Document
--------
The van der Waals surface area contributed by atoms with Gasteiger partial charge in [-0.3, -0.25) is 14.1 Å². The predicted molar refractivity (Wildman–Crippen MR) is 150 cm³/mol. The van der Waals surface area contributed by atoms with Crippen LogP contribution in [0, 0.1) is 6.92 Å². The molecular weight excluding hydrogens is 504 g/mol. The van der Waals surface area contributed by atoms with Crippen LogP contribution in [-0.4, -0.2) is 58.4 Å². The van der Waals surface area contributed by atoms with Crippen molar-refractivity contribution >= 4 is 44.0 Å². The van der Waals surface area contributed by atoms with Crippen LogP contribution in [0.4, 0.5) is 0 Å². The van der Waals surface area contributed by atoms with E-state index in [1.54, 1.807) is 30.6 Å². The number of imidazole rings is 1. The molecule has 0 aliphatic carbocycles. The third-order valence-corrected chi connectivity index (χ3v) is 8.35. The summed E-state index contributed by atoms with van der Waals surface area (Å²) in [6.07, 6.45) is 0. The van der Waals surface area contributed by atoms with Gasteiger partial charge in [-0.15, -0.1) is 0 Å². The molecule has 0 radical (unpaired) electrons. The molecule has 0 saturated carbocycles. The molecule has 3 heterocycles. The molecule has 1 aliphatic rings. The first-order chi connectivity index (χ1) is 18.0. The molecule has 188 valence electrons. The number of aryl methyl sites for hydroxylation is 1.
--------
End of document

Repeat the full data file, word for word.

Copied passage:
The van der Waals surface area contributed by atoms with Gasteiger partial charge in [-0.3, -0.25) is 14.1 Å². The predicted molar refractivity (Wildman–Crippen MR) is 150 cm³/mol. The van der Waals surface area contributed by atoms with Crippen LogP contribution in [0, 0.1) is 6.92 Å². The molecular weight excluding hydrogens is 504 g/mol. The van der Waals surface area contributed by atoms with Crippen LogP contribution in [-0.4, -0.2) is 58.4 Å². The van der Waals surface area contributed by atoms with Crippen molar-refractivity contribution >= 4 is 44.0 Å². The van der Waals surface area contributed by atoms with Crippen LogP contribution in [0.4, 0.5) is 0 Å². The van der Waals surface area contributed by atoms with E-state index in [1.54, 1.807) is 30.6 Å². The number of imidazole rings is 1. The molecule has 0 aliphatic carbocycles. The third-order valence-corrected chi connectivity index (χ3v) is 8.35. The summed E-state index contributed by atoms with van der Waals surface area (Å²) in [6.07, 6.45) is 0. The van der Waals surface area contributed by atoms with Gasteiger partial charge in [-0.15, -0.1) is 0 Å². The molecule has 0 radical (unpaired) electrons. The molecule has 0 saturated carbocycles. The molecule has 3 heterocycles. The molecule has 1 aliphatic rings. The first-order chi connectivity index (χ1) is 18.0. The molecule has 188 valence electrons. The number of aryl methyl sites for hydroxylation is 1.